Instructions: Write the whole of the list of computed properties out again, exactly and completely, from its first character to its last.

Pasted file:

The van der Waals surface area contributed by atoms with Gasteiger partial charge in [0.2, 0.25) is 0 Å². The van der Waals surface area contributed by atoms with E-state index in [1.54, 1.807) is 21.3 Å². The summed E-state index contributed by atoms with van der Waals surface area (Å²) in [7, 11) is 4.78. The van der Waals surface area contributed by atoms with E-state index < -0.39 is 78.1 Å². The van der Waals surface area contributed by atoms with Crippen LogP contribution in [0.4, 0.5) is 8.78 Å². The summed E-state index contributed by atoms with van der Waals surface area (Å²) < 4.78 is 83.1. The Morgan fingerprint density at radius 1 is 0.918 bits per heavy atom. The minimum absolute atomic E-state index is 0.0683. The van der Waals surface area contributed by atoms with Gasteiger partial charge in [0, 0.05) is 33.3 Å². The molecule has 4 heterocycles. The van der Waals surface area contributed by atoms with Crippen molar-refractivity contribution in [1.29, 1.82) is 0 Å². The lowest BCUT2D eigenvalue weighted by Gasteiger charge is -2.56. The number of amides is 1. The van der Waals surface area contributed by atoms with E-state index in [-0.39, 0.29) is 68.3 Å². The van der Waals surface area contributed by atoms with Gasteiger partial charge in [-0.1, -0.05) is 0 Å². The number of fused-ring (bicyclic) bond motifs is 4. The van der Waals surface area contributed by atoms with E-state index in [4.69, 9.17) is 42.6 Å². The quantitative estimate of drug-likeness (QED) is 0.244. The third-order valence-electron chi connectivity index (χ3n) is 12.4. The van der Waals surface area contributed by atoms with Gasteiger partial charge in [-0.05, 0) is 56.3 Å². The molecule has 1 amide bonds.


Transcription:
The van der Waals surface area contributed by atoms with Gasteiger partial charge in [0.2, 0.25) is 0 Å². The van der Waals surface area contributed by atoms with E-state index in [1.54, 1.807) is 21.3 Å². The summed E-state index contributed by atoms with van der Waals surface area (Å²) in [7, 11) is 4.78. The van der Waals surface area contributed by atoms with E-state index < -0.39 is 78.1 Å². The van der Waals surface area contributed by atoms with Crippen LogP contribution in [0.4, 0.5) is 8.78 Å². The summed E-state index contributed by atoms with van der Waals surface area (Å²) < 4.78 is 83.1. The Morgan fingerprint density at radius 1 is 0.918 bits per heavy atom. The minimum absolute atomic E-state index is 0.0683. The van der Waals surface area contributed by atoms with Gasteiger partial charge in [0, 0.05) is 33.3 Å². The molecule has 4 heterocycles. The van der Waals surface area contributed by atoms with Crippen molar-refractivity contribution in [1.29, 1.82) is 0 Å². The lowest BCUT2D eigenvalue weighted by Gasteiger charge is -2.56. The number of amides is 1. The van der Waals surface area contributed by atoms with E-state index in [-0.39, 0.29) is 68.3 Å². The van der Waals surface area contributed by atoms with Gasteiger partial charge in [-0.1, -0.05) is 0 Å². The number of fused-ring (bicyclic) bond motifs is 4. The van der Waals surface area contributed by atoms with E-state index in [4.69, 9.17) is 42.6 Å². The quantitative estimate of drug-likeness (QED) is 0.244. The third-order valence-electron chi connectivity index (χ3n) is 12.4. The van der Waals surface area contributed by atoms with Gasteiger partial charge in [-0.05, 0) is 56.3 Å². The molecule has 1 amide bonds.